The rainbow of supple plastic is transformed by Nancy and about 40 of her neighbors at the Village at Orchard Ridge in Winchester, Va., into “plarn”: plastic yarn. Then it’s crocheted into sleeping mats that charities distribute to people living on the streets or in camps around Winchester.
“I saw a thing on YouTube,” said Ann Smolinski of Alexandria. “I don’t troll YouTube, but it popped up: sleeping bedrolls for the homeless.”
Ann donates the mats she makes to Rising Hope United Methodist Mission Church, which works with people living in poverty along the Route 1 corridor in Fairfax County.
To make plarn, a bag is flattened, its bottom seam and top handles cut off and set aside for recycling. Then it’s sliced horizontally into bands that are looped together with others to make a long skein. A big crochet hook and a few simple maneuvers and the plarn is transformed into something about the size of a yoga mat.
The group that Nancy organizes at her retirement community has crocheted about 120 mats since starting the project in September 2018. Donations have gone to the Winchester Rescue Mission, the Winchester Area Temporary Thermal Shelter and the Congregational Community Action Project.
Any scraps and bags that aren’t used go to Trex, the Winchester-based manufacturer of composite deck material.
The charities Nancy works with told her that people who end up on the streets appreciate the insulating qualities of the mats. The mats are easily cleaned and roll up into a compact bundle.
Some of the folks at the Village at Orchard Ridge volunteer because they like the creativity involved, incorporating patterns into their creations. Others do it because they’re really into recycling.
I asked Nancy whether she’s a hardcore crocheter. Is her home full of crocheted blankets, sweaters and tea cozies?
No, she said. “The only thing I crocheted before is a little snowflake Christmas ornament. I’m more of a knitter.”
Oh, by the way: Nancy said she has enough bags.
One tote over the line
Ruth Gnatt is a different kind of bag lady. She took the plastic bags in which her Post is delivered, sorted them by color, made “strips” by ironing four bags of each color together, and then sewed them into . . . another bag.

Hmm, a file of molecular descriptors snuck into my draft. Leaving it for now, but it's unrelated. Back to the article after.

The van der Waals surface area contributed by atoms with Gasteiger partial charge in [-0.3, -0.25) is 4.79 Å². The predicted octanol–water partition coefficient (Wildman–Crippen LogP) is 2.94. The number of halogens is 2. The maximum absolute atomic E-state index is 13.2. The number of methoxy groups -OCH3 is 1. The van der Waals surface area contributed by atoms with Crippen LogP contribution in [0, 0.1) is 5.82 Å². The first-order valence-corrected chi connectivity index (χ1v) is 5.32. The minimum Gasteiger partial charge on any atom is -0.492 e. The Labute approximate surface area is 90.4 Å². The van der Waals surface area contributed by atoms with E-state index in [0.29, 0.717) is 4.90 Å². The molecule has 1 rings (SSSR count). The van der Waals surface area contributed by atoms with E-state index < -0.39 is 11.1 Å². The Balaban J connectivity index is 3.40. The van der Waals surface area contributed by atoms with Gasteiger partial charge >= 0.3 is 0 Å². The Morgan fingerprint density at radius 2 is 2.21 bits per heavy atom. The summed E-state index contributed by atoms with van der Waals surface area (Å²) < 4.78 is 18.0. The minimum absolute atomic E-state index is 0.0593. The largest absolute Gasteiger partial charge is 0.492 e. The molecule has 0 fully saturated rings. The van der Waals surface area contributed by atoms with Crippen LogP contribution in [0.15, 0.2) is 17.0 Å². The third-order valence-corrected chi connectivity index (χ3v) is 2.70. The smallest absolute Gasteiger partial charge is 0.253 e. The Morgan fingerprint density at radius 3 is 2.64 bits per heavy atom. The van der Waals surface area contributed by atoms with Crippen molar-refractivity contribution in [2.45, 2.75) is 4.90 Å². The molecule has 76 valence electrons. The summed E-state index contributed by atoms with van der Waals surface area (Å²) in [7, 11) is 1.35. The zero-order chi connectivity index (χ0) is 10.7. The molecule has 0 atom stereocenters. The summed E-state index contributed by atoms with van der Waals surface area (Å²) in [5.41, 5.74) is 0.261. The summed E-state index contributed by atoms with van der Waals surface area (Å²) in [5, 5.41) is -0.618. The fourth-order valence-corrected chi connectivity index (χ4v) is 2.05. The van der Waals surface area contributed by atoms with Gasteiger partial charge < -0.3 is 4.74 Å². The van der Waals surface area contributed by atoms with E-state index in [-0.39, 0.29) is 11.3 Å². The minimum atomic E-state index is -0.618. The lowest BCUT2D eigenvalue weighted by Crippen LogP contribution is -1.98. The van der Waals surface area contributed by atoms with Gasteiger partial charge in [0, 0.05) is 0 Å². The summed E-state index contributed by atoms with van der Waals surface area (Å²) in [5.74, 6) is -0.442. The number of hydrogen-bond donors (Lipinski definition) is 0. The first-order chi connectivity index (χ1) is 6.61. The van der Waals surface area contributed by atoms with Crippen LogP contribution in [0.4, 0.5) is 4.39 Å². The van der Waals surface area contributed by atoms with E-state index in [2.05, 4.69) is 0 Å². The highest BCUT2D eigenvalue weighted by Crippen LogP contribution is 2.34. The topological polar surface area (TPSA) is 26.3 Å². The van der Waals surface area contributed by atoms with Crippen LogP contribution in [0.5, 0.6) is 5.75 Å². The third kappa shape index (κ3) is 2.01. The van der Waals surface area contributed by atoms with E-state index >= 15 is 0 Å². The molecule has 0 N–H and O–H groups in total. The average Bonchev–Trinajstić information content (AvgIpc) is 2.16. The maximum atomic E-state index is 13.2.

It’s a tote bag, to be exact. And quite handsome, too. I wasn’t sure how those wispy bags could wind up strong enough to hold the grocery shopping, but Ruth assured me they do.
“After I iron the four bags together, the strips become stiff and strong,” she wrote. “And waterproof!”
Added Ruth: “I hope Greta would be proud!”
That’s Greta Thunberg, the climate change activist.
Eat your heart out, Smithsonian
I wrote about the quirky little homespun museum in 2014, which at the time was housed in a McLean condo.
The museum was founded by the late Lee Forman and her husband, Howard. Lee was a graphic designer who started collecting colorful, limited-edition Bloomingdale’s shopping bags designed by such artists as Roy Lichtenstein. Her collection grew from there, until it numbered more than 9,000 items, mostly shopping bags but also related bagiana, including airsickness bags, vehicle air bags and the sheet music for “Pack Up Your Troubles in Your Old Kit Bag, and Smile, Smile, Smile.”
You might wonder: What does a bag say about the human condition? Well, I expect that’s the sort of thing researchers will be able to explore at the University of Akron in Ohio. In July, Howard donated the Lee L. Forman Bag Collection to the university’s Institute for Human Science and Culture. The bags will be exhibited on a rotating basis, available for research, and used as part of the university’s undergraduate Museum and Archives Certificate Program.
I really hope the Museum of Bags will get a gift shop. I’d love to see the bags it hands out.
Speaking of gifts, I hope you’ll consider making a donation to The Washington Post Helping Hand, our annual fundraising drive for three great local charities: Bright Beginnings, N Street Village and So Others Might Eat.
We’re three weeks into this year’s campaign. So far, readers have donated $71,536. That’s a great start, but we need to keep the momentum going if we hope to reach our goal of $250,000 by Jan. 3.